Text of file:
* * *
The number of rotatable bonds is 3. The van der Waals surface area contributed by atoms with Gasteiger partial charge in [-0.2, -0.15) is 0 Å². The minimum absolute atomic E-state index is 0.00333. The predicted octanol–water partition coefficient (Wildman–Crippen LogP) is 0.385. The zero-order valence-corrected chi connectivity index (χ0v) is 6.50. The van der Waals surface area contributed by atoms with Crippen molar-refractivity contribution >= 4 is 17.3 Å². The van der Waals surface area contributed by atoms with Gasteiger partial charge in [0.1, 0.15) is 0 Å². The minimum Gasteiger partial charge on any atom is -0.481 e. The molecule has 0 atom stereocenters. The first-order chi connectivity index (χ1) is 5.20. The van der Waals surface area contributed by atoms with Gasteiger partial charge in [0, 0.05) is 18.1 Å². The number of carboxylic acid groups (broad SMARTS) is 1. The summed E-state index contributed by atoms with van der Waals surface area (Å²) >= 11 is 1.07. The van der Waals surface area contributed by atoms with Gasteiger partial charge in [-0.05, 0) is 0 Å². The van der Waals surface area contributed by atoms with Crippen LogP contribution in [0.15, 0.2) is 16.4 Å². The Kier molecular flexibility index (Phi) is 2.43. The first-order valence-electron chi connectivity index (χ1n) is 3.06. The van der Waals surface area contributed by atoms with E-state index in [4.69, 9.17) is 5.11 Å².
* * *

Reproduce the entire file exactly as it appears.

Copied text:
The number of rotatable bonds is 3. The van der Waals surface area contributed by atoms with Gasteiger partial charge in [-0.2, -0.15) is 0 Å². The minimum absolute atomic E-state index is 0.00333. The predicted octanol–water partition coefficient (Wildman–Crippen LogP) is 0.385. The zero-order valence-corrected chi connectivity index (χ0v) is 6.50. The van der Waals surface area contributed by atoms with Crippen molar-refractivity contribution >= 4 is 17.3 Å². The van der Waals surface area contributed by atoms with Gasteiger partial charge in [0.1, 0.15) is 0 Å². The minimum Gasteiger partial charge on any atom is -0.481 e. The molecule has 0 atom stereocenters. The first-order chi connectivity index (χ1) is 5.20. The van der Waals surface area contributed by atoms with Gasteiger partial charge in [0, 0.05) is 18.1 Å². The number of carboxylic acid groups (broad SMARTS) is 1. The summed E-state index contributed by atoms with van der Waals surface area (Å²) >= 11 is 1.07. The van der Waals surface area contributed by atoms with Gasteiger partial charge in [-0.05, 0) is 0 Å². The van der Waals surface area contributed by atoms with Crippen LogP contribution in [0.15, 0.2) is 16.4 Å². The Kier molecular flexibility index (Phi) is 2.43. The first-order valence-electron chi connectivity index (χ1n) is 3.06. The van der Waals surface area contributed by atoms with E-state index in [4.69, 9.17) is 5.11 Å².